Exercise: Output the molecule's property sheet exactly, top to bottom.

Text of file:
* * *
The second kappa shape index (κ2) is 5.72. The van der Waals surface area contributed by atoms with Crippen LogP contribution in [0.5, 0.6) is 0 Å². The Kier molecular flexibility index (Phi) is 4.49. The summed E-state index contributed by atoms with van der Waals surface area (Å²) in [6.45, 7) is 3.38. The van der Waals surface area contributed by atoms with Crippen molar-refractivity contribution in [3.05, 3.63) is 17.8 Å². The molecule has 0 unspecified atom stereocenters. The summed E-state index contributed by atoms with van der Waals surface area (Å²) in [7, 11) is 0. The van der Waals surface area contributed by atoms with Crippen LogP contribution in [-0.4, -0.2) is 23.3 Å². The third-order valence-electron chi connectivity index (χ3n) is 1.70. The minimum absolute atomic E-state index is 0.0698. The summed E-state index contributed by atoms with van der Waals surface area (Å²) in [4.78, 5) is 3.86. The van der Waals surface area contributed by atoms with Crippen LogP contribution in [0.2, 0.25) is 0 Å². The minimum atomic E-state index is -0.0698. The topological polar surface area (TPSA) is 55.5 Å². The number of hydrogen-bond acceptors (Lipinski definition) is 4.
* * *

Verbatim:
The second kappa shape index (κ2) is 5.72. The van der Waals surface area contributed by atoms with Crippen LogP contribution in [0.5, 0.6) is 0 Å². The Kier molecular flexibility index (Phi) is 4.49. The summed E-state index contributed by atoms with van der Waals surface area (Å²) in [6.45, 7) is 3.38. The van der Waals surface area contributed by atoms with Crippen molar-refractivity contribution in [3.05, 3.63) is 17.8 Å². The molecule has 0 unspecified atom stereocenters. The summed E-state index contributed by atoms with van der Waals surface area (Å²) in [7, 11) is 0. The van der Waals surface area contributed by atoms with Crippen LogP contribution in [-0.4, -0.2) is 23.3 Å². The third-order valence-electron chi connectivity index (χ3n) is 1.70. The minimum absolute atomic E-state index is 0.0698. The summed E-state index contributed by atoms with van der Waals surface area (Å²) in [4.78, 5) is 3.86. The van der Waals surface area contributed by atoms with Crippen LogP contribution in [0.2, 0.25) is 0 Å². The minimum atomic E-state index is -0.0698. The topological polar surface area (TPSA) is 55.5 Å². The number of hydrogen-bond acceptors (Lipinski definition) is 4.